I just wonder if we have the courage to be a little radical.

  2. I second Ernest's suggestion! I think it is a little foolish to be nursing 19th century quarrels between Anglo-Catholics and Evangelicals while the liberals works systematically to undermined what is the foundation for faith of both.

    Perhaps this might be a time for reconciliation, seeing that both parties are loyal to the faith once received?

  3. I would also second Ernest's suggestion. We need more mutual understanding (especially where we diagree) and less reinforcement of already well-rehearsed argument.

  4. Are these networks and pulpit exchanges you envisage just between evangelical Anglicans, or would you see this happening between us and evangelicals outside the Church of England?

  5. Very good thinking, but I think pulpit exchanges would be only the beginning. Networks should also create educational materials, and stimulate congregations into other types of cooperation. Digital media provide a great deal of potential in this area. Small groups in congregations can also get to know small groups in other congregations in online meetings and shared fora for Bible studies and other studies.

  6. A number of problems here.
    First, Evangelicals and Anglo-Catholics don't share common ground. As an evangelical I believe in the sufficiency of Christ's sacrifice made once-and-for-all-time on the cross. I believe both in the priesthood of all believers and that we have but one high priest in heaven. As an ordained man, I am not a priest. I do not stand in a mediatorial role between the congregation and God, offering again the sacrifice of the 'Mass'.
    Second, I would not entrust the congregation for which I am accountable before God to someone who I cannot trust to faithfully expound the scriptures. That means I could not invite "open" evangelicals etc.
    Third, as vicar of a medium-sized church, I am fed up with the assumption that the "senior" clergy are necessarily vicars of larger churches. Certainly, I would hesitate at the suggestion that they are automatically the best choices to become evangelical bishops: when I ask them to come and preach to my ordinary congregation (because I have no-one else to share the burden) they excuse themselves. But when they're asked to preach at a 'prestigious' church or a conference, they're quick to accept - even when these larger churches have countless able preachers. Where's the pastoral care in that?
    Yes a network would be great. And I've tried hard to network with these so-called senior ministers. They're just not interested. If we're to appoint our own CE bishops, we must look to the 'ordinary' pastors of 'ordinary', 'insignificant' churches if we're to get the quality we need.

  7. A couple of clarifications are in order, I believe.

    First, I put forward this proposal to address the issues facing conservative Evangelicals, where I believe one of the pressing needs is to create an identity that extends to the laity.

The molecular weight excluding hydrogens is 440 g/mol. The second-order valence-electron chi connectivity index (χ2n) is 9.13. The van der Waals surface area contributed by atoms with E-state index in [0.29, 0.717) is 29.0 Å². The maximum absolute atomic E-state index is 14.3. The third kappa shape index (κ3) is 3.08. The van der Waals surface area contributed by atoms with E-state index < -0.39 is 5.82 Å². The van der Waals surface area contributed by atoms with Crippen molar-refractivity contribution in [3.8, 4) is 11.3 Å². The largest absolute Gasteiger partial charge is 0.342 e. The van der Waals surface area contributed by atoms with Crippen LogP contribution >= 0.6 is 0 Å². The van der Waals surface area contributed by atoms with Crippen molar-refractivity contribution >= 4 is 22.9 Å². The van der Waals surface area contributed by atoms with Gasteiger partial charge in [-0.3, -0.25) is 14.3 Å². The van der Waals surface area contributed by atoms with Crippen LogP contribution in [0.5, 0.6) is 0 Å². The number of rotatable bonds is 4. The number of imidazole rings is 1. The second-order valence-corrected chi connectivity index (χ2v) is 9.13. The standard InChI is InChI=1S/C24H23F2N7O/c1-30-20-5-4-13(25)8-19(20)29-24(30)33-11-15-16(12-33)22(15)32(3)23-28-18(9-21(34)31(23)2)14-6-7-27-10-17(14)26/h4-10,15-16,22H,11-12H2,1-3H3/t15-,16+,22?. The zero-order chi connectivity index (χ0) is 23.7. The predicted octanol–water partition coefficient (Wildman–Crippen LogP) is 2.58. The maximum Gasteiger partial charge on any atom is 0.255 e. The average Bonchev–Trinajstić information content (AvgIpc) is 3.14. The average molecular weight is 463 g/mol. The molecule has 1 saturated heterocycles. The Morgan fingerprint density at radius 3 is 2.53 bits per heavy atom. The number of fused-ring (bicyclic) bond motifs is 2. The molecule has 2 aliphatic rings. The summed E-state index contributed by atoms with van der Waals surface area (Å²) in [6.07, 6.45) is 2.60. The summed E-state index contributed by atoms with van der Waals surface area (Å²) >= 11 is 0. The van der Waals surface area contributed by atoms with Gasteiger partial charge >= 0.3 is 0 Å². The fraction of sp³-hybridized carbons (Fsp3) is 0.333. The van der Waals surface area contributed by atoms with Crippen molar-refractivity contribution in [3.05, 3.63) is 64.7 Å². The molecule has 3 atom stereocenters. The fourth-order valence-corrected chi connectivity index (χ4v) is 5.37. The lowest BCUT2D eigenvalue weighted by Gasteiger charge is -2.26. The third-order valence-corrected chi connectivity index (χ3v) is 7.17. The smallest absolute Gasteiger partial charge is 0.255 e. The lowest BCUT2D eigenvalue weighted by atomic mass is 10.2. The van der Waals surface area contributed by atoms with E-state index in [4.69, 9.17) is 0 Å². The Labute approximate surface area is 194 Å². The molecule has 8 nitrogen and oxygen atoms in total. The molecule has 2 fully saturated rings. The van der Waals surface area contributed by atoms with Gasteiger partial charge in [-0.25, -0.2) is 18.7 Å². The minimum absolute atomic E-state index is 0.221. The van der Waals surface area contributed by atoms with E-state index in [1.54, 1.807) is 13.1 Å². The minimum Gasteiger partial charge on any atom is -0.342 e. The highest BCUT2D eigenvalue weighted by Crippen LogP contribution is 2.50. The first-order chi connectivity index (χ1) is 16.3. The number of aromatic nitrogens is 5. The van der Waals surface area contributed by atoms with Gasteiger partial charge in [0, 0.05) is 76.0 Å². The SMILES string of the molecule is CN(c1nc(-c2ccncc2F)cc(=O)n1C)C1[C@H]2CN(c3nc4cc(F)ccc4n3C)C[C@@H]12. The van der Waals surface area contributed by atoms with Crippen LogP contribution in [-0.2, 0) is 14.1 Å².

Realistically, such exchanges will necessarily be with other, similarly evangelical, ministers. If others want to see other kinds of exchanges organized for other purposes, they are, of course, welcome to put forward their suggestions, but that is beyond my scope.

    Secondly, I am not personally supportive of the 'big church, 'senior minister'' principle of 'episcopal' organization. However, I have seen this advocated, and there is some enthusiasm for it. What I have said in this respect is that those ministers would need to be prepared to move around and be seen in other places - otherwise they would just be perceived to be 'dictating from on high', and I think we have enough of that already.

    True 'episcopal' ministry must depend on, and be expressed through, the ministry of preaching and teaching Christ, but I am suggesting we could have something of an episcopal ministry without necessarily having 'official' bishops exercising it.

    But thirdly, the important thing is to act. We are very good at agreeing 'something should be done', very bad at actually doing something. I'd be interested to know if others would be interested in taking this up practically.

  8. "Secondly, I am not personally supportive of the 'big church, 'senior minister'' principle of 'episcopal' organization. However, I have seen this advocated, and there is some enthusiasm for it"

    Which sort of assumes that these ministers see any role for episcopal ministry. I suspect they rather complain about them than actually be them.

  9. I am looking for this kind of blog. What I really love on this kind of blog is the good things that I am learning. And I want to thank all who comment. You make the blog more interesting.

  10. Is EFAC the right organisation to make this kind of network happen? It tends to be a bit clergy centric in Australia (not sure about the situation in the UK), but with a bit of work it could be broadened to work with the congregations themselves. Its advantage is that it is a well-respected organization, which could help to foster networking between evangelicals both nationally and internationally. Let's not revert to standard evangelical practice and create a new organisation for every crisis. Let's find one that can be used to do what we need.
    Andrew Reid